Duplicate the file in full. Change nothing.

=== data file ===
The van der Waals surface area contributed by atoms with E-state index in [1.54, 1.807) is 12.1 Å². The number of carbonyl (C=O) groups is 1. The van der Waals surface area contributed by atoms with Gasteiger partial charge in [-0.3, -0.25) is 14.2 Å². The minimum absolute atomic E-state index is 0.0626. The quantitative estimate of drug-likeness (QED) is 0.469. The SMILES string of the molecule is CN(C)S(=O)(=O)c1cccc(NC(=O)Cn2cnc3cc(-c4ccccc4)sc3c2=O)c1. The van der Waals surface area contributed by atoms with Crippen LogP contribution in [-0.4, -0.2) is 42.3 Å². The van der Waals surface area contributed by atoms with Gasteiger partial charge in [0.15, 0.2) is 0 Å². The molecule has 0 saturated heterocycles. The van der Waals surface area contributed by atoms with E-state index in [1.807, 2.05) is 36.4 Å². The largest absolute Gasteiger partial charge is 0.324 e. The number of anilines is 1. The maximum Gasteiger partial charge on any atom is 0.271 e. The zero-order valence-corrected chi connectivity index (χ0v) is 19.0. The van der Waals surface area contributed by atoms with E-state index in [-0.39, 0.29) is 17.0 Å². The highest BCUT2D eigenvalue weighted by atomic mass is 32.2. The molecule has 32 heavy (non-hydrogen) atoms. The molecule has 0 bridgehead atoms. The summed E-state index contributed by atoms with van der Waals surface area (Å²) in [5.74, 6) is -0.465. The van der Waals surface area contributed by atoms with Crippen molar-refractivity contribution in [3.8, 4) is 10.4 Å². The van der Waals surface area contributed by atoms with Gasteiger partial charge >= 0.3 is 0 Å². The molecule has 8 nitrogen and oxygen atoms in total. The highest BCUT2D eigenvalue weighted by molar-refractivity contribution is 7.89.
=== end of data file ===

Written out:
The van der Waals surface area contributed by atoms with E-state index in [1.54, 1.807) is 12.1 Å². The number of carbonyl (C=O) groups is 1. The van der Waals surface area contributed by atoms with Gasteiger partial charge in [-0.3, -0.25) is 14.2 Å². The minimum absolute atomic E-state index is 0.0626. The quantitative estimate of drug-likeness (QED) is 0.469. The SMILES string of the molecule is CN(C)S(=O)(=O)c1cccc(NC(=O)Cn2cnc3cc(-c4ccccc4)sc3c2=O)c1. The van der Waals surface area contributed by atoms with Crippen LogP contribution in [-0.4, -0.2) is 42.3 Å². The van der Waals surface area contributed by atoms with Gasteiger partial charge in [0.15, 0.2) is 0 Å². The molecule has 0 saturated heterocycles. The van der Waals surface area contributed by atoms with E-state index in [1.807, 2.05) is 36.4 Å². The largest absolute Gasteiger partial charge is 0.324 e. The number of anilines is 1. The maximum Gasteiger partial charge on any atom is 0.271 e. The zero-order valence-corrected chi connectivity index (χ0v) is 19.0. The van der Waals surface area contributed by atoms with E-state index in [-0.39, 0.29) is 17.0 Å². The highest BCUT2D eigenvalue weighted by atomic mass is 32.2. The molecule has 32 heavy (non-hydrogen) atoms. The molecule has 0 bridgehead atoms. The summed E-state index contributed by atoms with van der Waals surface area (Å²) in [5.74, 6) is -0.465. The van der Waals surface area contributed by atoms with Crippen molar-refractivity contribution in [3.8, 4) is 10.4 Å². The van der Waals surface area contributed by atoms with Gasteiger partial charge >= 0.3 is 0 Å². The molecule has 8 nitrogen and oxygen atoms in total. The highest BCUT2D eigenvalue weighted by molar-refractivity contribution is 7.89.